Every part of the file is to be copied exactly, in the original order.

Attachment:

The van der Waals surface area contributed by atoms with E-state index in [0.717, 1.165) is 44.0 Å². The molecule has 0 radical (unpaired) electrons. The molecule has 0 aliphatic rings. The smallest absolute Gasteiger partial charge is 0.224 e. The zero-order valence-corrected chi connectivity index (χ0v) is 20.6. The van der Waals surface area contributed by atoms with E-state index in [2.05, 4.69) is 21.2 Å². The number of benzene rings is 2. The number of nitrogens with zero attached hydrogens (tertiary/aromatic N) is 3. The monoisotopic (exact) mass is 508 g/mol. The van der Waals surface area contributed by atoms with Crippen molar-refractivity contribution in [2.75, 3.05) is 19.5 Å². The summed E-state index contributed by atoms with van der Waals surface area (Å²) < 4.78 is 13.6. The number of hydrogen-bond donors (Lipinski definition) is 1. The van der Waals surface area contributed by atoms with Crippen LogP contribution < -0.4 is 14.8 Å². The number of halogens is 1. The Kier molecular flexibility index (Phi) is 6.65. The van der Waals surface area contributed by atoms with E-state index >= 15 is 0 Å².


The van der Waals surface area contributed by atoms with E-state index in [0.717, 1.165) is 44.0 Å². The molecule has 0 radical (unpaired) electrons. The molecule has 0 aliphatic rings. The smallest absolute Gasteiger partial charge is 0.224 e. The zero-order valence-corrected chi connectivity index (χ0v) is 20.6. The van der Waals surface area contributed by atoms with E-state index in [2.05, 4.69) is 21.2 Å². The number of benzene rings is 2. The number of nitrogens with zero attached hydrogens (tertiary/aromatic N) is 3. The monoisotopic (exact) mass is 508 g/mol. The van der Waals surface area contributed by atoms with Crippen molar-refractivity contribution in [2.75, 3.05) is 19.5 Å². The summed E-state index contributed by atoms with van der Waals surface area (Å²) < 4.78 is 13.6. The number of hydrogen-bond donors (Lipinski definition) is 1. The van der Waals surface area contributed by atoms with Crippen LogP contribution < -0.4 is 14.8 Å². The number of halogens is 1. The Kier molecular flexibility index (Phi) is 6.65. The van der Waals surface area contributed by atoms with E-state index >= 15 is 0 Å².